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From |
Ekaterina Hertog <ekaterina.hertog@sociology.ox.ac.uk> |

To |
statalist@hsphsun2.harvard.edu |

Subject |
Re: st: Insheet with dictionary |

Date |
Thu, 16 Jul 2009 14:59:04 +0100 |

Dear Dr. Kohler, Thank you so much for the advice. This worked beautifull for me with only 2 small hitches. One was that Stata seemed to complan that my dictionary name contained spaces, but worked fine once I changed the name for something without spaces. Secondly, the dictionary generated with forv for some reason did not add enter after the last } and so when I embedded the dictionary generating lines into the rest of my do file, it refused to run continuously and I always have to stop after generating the dictionary, open it and add press enter manually so taht Stata sees that the last } is on its own separate line. I wonder if there might be a fix for it? But generally it is a really minor inconvenience, you advice is saving me a lot of time! thank you very much again, warm regards, Ekaterina In message <1247661455.17101.23.camel@kohler> statalist@hsphsun2.harvard.edu writes: > Ekaterina Hertog wrote > > > Dear Statalist, > > > I need to import 12 large datasets from Excel to Stata and I was wondering whether anyone could suggest a more efficient way than the one I came up with. > > > The variables in my datasets are named in Japanese so if I simply insheet the datasets the resulting Stata files have v1, v2 etc instead of variable names and contain question marks instead of variable labels. My datasets all have similar structure, so I thought that the most efficient way would be writing a dictionary for one of them and use this dictionary to insheet the relevant Excel file and then modifying the dictionary for each subsequent dataset (they are similar, but not identical). > > > The problem is that writing even one dictionary is proving extremely repetitive work and I was wondering whether there might be a way of somehow automating it with something like foreach? > > > > > > > > > > > > The beginning of my dictionary looks as follows: > > > > > > dictionary using general data Tokyo ku merged.csv { > > > totalall1519 labmarkall1519 wrkall1519 paywrkall1519 unempall1519 notlabmarkall1519 empstunknall1519 unemprateall1519 unmarrall1519 marrall1519 widall1519 divall1519 marstunkn1519 > > > } > > > > > > The numbers in the name of each variable mean age => these are various demographic characteristics of 15-19 year olds, the dataset then goes on and contains the same demographic measurements for older age groups until 70-74 year olds. I of course can simply copy paste this part of the dictionary for each age group and only replace the numbers representing age groups, but I was wondering if anyone could suggest a better way? > > > I would be most grateful for any advice, > > and I answered: > > > Perhaps something along the following lines: > > > > ----------------------------------------------------------------------- > > forv lage=15(5)70 { > > foreach name in total labmark wrk paywer unem notlab empunkn /// > > unemprate unmarr widall divall marstunkn { > > local varnames `"`varnames' `name'`lage'`=`lage'+4'"' > > } > > } > > > > di "`varnames'" > > > > file open dict using mydict.dct, replace write > > file write dict `"dictionary using general data Tokyo ku merged.csv > > { "' /// > > _n `" `varnames' "' /// > > _n `" } "' > > file close dict > > exit > > > > ----------------------------------------------------------------------- > > > > This produces the dictionary file mydict.dct. Of course it makes > > assumptions about your data and will fail if these are not met. > > Here is a version that is more robust against wrapping of long lines by > the E-mail system: > > > ---------------------------------------------------------------- > forv lage=15(5)70 { > foreach name in total labmark wrk paywer unem notlab /// > empunkn unemprate unmarr widall divall marstunkn { > local varnames `"`varnames' `name'`lage'`=`lage'+4'"' > } > } > > file open dict using mydict.dct, replace write > file write dict /// > `"dictionary using general data Tokyo ku merged.csv { "' /// > _n `" `varnames' "' /// > _n `" } "' > file close dict > exit > ----------------------------------------------------------------- > > > > -- > kohler@wzb.eu > 030 25491-361 > > * > * For searches and help try: > * http://www.stata.com/help.cgi?search > * http://www.stata.com/support/statalist/faq > * http://www.ats.ucla.edu/stat/stata/ -- Ekaterina Hertog (nee Korobtseva) Nissan Institute of Japanese Studies 27 Winchester Road, Oxford OX2 6NA * * For searches and help try: * http://www.stata.com/help.cgi?search * http://www.stata.com/support/statalist/faq * http://www.ats.ucla.edu/stat/stata/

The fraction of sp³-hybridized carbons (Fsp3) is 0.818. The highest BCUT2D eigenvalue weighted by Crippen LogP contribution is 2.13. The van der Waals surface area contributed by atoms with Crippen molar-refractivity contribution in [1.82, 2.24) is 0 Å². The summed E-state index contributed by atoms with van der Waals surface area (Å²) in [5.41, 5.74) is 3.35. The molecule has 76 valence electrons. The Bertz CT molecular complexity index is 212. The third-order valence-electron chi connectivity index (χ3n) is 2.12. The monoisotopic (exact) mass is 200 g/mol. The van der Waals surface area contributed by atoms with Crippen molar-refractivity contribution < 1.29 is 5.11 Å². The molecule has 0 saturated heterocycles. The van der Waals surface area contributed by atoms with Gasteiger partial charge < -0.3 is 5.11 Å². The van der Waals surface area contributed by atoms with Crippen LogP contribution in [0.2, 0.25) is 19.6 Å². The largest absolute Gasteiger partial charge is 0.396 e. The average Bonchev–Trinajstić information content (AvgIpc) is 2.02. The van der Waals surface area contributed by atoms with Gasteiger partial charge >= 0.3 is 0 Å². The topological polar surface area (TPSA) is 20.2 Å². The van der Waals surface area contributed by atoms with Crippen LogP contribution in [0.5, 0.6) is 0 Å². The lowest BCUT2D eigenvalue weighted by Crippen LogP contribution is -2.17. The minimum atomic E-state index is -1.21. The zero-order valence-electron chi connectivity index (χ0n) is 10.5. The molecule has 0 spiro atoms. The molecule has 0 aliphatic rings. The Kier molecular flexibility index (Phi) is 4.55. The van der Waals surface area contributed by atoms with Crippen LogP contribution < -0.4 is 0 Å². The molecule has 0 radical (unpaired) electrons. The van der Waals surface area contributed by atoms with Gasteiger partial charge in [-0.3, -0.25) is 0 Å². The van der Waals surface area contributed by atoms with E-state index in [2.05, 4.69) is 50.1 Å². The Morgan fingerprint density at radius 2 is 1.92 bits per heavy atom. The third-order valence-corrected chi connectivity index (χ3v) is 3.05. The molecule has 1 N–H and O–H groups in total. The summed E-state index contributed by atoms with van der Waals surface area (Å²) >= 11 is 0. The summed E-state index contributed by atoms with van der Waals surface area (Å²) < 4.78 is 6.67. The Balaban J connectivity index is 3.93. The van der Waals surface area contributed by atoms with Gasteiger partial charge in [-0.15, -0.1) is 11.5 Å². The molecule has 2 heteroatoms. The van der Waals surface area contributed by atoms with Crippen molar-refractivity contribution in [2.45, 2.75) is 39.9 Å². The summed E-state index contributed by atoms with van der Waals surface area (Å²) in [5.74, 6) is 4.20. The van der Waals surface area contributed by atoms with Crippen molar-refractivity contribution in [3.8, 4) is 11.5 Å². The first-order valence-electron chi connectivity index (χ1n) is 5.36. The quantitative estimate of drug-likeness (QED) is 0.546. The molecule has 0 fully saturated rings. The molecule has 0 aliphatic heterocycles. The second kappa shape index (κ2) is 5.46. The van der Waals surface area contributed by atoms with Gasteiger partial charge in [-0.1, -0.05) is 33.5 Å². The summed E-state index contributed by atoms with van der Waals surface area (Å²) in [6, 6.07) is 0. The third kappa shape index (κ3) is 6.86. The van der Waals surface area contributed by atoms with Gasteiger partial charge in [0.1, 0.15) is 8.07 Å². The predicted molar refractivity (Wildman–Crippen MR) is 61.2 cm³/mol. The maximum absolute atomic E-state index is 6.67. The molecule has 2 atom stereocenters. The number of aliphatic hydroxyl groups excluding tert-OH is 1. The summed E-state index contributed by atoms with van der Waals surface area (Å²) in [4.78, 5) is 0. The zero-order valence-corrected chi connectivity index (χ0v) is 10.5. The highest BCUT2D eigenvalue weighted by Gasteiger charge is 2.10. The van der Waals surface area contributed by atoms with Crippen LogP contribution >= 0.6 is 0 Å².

**Follow-Ups**:**Re: st: Insheet with dictionary***From:*Ulrich Kohler <kohler@wzb.eu>

**References**:**st: Useing e(over_labels)***From:*Richard Palmer-Jones <richard.palmerjones@gmail.com>

**Re: st: RE: RE: Useing e(over_labels)***From:*Richard Palmer-Jones <richard.palmerjones@gmail.com>

**RE: st: RE: RE: Useing e(over_labels)***From:*"Nick Cox" <n.j.cox@durham.ac.uk>

**Re: st: RE: RE: Useing e(over_labels)***From:*Austin Nichols <austinnichols@gmail.com>

**RE: st: RE: RE: Useing e(over_labels)***From:*"Nick Cox" <n.j.cox@durham.ac.uk>

**Re: st: RE: RE: Useing e(over_labels)***From:*Richard Palmer-Jones <richard.palmerjones@gmail.com>

**Re: st: RE: RE: Useing e(over_labels)***From:*Austin Nichols <austinnichols@gmail.com>

**Re: st: RE: RE: Useing e(over_labels)***From:*Richard Palmer-Jones <richard.palmerjones@gmail.com>

**Re: st: RE: RE: Useing e(over_labels)***From:*Austin Nichols <austinnichols@gmail.com>

**Re: st: RE: RE: Useing e(over_labels)***From:*Richard Palmer-Jones <richard.palmerjones@gmail.com>

**Re: st: RE: RE: Useing e(over_labels)***From:*Richard Palmer-Jones <richard.palmerjones@gmail.com>

**st: Insheet with dictionary***From:*Ekaterina Hertog <ekaterina.hertog@sociology.ox.ac.uk>

**Re: st: Insheet with dictionary***From:*Ulrich Kohler <kohler@wzb.eu>

**Re: st: Insheet with dictionary***From:*Ulrich Kohler <kohler@wzb.eu>